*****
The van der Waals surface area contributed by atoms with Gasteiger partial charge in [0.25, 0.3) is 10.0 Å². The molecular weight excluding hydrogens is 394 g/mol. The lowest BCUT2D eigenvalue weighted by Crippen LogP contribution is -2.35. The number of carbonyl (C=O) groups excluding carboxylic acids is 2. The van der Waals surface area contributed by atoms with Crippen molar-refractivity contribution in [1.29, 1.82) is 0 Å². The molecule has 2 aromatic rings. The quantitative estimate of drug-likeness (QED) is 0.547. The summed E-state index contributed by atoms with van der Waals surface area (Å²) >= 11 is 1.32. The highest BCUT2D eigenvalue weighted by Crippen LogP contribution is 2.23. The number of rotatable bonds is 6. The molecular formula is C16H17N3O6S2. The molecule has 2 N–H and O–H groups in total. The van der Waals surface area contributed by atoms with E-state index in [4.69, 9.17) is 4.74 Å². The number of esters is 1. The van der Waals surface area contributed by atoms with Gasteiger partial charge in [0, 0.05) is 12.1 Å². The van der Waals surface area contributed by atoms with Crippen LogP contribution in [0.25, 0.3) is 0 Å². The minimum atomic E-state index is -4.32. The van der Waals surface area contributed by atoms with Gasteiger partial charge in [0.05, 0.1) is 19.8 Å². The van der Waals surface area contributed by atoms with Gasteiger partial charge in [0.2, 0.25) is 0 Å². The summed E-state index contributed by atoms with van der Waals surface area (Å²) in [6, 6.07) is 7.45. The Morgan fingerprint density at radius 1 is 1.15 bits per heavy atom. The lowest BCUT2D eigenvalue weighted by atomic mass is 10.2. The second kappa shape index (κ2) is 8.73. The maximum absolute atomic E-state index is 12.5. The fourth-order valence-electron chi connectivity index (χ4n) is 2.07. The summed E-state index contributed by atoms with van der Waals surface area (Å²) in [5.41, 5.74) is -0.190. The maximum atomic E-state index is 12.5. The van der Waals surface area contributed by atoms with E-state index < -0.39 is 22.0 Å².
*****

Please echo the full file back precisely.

The van der Waals surface area contributed by atoms with Gasteiger partial charge in [0.25, 0.3) is 10.0 Å². The molecular weight excluding hydrogens is 394 g/mol. The lowest BCUT2D eigenvalue weighted by Crippen LogP contribution is -2.35. The number of carbonyl (C=O) groups excluding carboxylic acids is 2. The van der Waals surface area contributed by atoms with Crippen molar-refractivity contribution in [1.29, 1.82) is 0 Å². The molecule has 2 aromatic rings. The quantitative estimate of drug-likeness (QED) is 0.547. The summed E-state index contributed by atoms with van der Waals surface area (Å²) >= 11 is 1.32. The highest BCUT2D eigenvalue weighted by Crippen LogP contribution is 2.23. The number of rotatable bonds is 6. The molecular formula is C16H17N3O6S2. The molecule has 2 N–H and O–H groups in total. The van der Waals surface area contributed by atoms with E-state index in [4.69, 9.17) is 4.74 Å². The number of esters is 1. The van der Waals surface area contributed by atoms with Gasteiger partial charge in [0, 0.05) is 12.1 Å². The van der Waals surface area contributed by atoms with Crippen LogP contribution in [0.25, 0.3) is 0 Å². The minimum atomic E-state index is -4.32. The van der Waals surface area contributed by atoms with Gasteiger partial charge in [0.05, 0.1) is 19.8 Å². The van der Waals surface area contributed by atoms with Gasteiger partial charge in [0.2, 0.25) is 0 Å². The summed E-state index contributed by atoms with van der Waals surface area (Å²) in [6, 6.07) is 7.45. The Morgan fingerprint density at radius 1 is 1.15 bits per heavy atom. The lowest BCUT2D eigenvalue weighted by atomic mass is 10.2. The second kappa shape index (κ2) is 8.73. The maximum absolute atomic E-state index is 12.5. The fourth-order valence-electron chi connectivity index (χ4n) is 2.07. The summed E-state index contributed by atoms with van der Waals surface area (Å²) in [5.41, 5.74) is -0.190. The maximum atomic E-state index is 12.5. The van der Waals surface area contributed by atoms with E-state index < -0.39 is 22.0 Å².